CHAPTER 3 - VEGETATION STRUCTURE AS AN INDICATOR FOR LAND-COVER DYNAMICS ASSESSMENT IN THE AMAZON
3.6. Trends in research of tropical forest secondary succession
The findings and topics exposed in this chapter illustrate the importance of studying secondary succession in tropical environments. The research also identified many research initiatives regarding the integration of vegetation structure data and the use of satellite images in monitoring land-cover dynamics in the Amazon.
The rapid and aggressive regrowth of secondary vegetation in tropical areas has already been discussed by a number of researchers. The Amazon colonization produces widespread deforestation but also a mosaic of secondary successional vegetation stages. Different regeneration patterns occur depending on land management following deforestation. Although it is clear that secondary vegetation will not preserve the total biodiversity of mature forests, it is also clear that it plays an important role in the Amazonian landscape structure and function (Smith et al. 1997).
Perhaps one important question not covered by this chapter is the role of species composition within the different stages of regrowth. Studies have shown that disturbance from slash-and-burn agriculture affects species composition much more than stand structure and biomass (Uhl 1987). Vieira et al. (1996) have also pointed out that even after 40 years of recovery, richness is less than half of a primary forest. Although such an issue is of central relevance to the maintenance of local and regional biodiversity, we are far from being able to differentiate distinct tropical forest communities based on species composition when using satellite data. Current applications can only recognize different structural patterns and processes.
Research regarding these latter applications includes many new approaches. In terms of the availability of new sensors and data, optical and microwave data provide complementary information about land use and forest fragmentation. Besides overcoming the problem of cloud cover, the use of low frequency radar systems and its integration with other spatial and spectral data is promising for land-cover mapping in the Amazon (Rignot et al. 1997, Saatchi et al. 1997, Yanasse et al. 1997).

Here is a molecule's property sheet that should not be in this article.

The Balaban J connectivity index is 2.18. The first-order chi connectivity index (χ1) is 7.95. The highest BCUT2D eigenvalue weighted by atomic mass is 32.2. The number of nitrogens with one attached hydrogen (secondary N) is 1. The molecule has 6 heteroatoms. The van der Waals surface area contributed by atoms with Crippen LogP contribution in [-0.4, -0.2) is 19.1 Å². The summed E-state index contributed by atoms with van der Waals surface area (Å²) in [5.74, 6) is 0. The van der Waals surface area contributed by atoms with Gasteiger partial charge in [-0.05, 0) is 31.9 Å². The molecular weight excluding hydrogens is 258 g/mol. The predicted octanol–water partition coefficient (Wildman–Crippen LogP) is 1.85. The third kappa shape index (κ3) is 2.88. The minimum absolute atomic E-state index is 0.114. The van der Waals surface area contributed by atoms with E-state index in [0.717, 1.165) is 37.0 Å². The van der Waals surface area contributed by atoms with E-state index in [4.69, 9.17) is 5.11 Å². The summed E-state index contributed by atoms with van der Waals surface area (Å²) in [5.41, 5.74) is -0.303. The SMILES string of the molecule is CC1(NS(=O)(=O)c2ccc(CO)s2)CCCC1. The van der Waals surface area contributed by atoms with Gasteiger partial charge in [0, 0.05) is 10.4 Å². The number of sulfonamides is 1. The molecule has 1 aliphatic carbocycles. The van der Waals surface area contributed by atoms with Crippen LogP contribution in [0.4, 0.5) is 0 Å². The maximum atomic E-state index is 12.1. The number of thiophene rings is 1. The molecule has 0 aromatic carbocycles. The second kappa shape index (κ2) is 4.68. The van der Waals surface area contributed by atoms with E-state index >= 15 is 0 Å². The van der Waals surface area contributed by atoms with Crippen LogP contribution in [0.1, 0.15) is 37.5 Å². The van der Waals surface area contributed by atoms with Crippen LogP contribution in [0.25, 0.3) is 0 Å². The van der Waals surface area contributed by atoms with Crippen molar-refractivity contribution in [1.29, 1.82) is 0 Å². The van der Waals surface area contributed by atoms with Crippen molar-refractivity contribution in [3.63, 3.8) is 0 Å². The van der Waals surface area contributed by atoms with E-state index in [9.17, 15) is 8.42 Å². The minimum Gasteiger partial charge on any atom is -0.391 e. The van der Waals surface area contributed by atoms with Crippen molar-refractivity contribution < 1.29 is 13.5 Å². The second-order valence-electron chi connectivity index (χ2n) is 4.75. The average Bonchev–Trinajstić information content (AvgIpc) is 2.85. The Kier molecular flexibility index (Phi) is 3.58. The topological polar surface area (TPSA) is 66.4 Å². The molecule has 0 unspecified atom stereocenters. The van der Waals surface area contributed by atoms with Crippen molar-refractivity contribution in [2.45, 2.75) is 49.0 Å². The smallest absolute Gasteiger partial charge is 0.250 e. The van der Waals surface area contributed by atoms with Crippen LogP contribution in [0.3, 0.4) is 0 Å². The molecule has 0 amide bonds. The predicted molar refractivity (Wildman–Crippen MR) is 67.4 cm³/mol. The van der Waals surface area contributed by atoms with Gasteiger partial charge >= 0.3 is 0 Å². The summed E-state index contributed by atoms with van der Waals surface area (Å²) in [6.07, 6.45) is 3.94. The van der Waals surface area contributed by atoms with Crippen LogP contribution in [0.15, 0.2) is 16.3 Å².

A second way of improving the extraction of earth surface feature information for LULC classifications in the Amazon is the use of state-of-the-art techniques for image processing and classification. Among others, spectral mixture analysis (Schweik 1995, Adams et al. 1995), spatial-spectral classifiers (Foody et al. 1996), spectral indices of canopy brightness (Steininger 1996) and GIS-informed classifications (Hinton 1996, Batistella 2000) are among the main trends to improve monitoring of secondary succession.
Recent questions have arisen about the importance of successional land covers to carbon sequestration (Fearnside and Guimarães 1996). Other studies have addressed the process of degradation of Amazonian forests (Nepstad et al. Flames 1999, Vieira et al. 1993). Activities such as selective logging have been responsible for the impoverishment of forests. Logging and fire increase forest vulnerability to future burning, 'potentially doubling net carbon emissions from regional land use during severe El Niño episodes' (Nepstad et al. Large-scale 1999).
The ecological functions of secondary forests at local and regional scales have just recently been investigated. Besides maintaining one-third of the native species, their role in carbon sequestration seems to be even more important (Vieira et al. 1996). Furthermore, successional vegetation re-evaporates an important part of the rainfall input in spite of the marked seasonal distribution of rainfall (Holscher et al. 1997). Possible regional climatic changes due to deforestation may be less severe in areas where woody secondary vegetation plays an important role in land cover.
At the local scale, the stages of secondary succession are directly associated with cycles of production and abandonment. Slash and burn clearing, cropping, and fallowing correspond to different phases within these cycles and depend on decision-making processes among the landowners. In this sense, monitoring the outcomes in terms of vegetation structure and LULC may also provide information about actions being taken by farmers. The study of LULC dynamics, and its fundamental importance to the understanding of general patterns of landscape transformation, is the goal of the next chapter.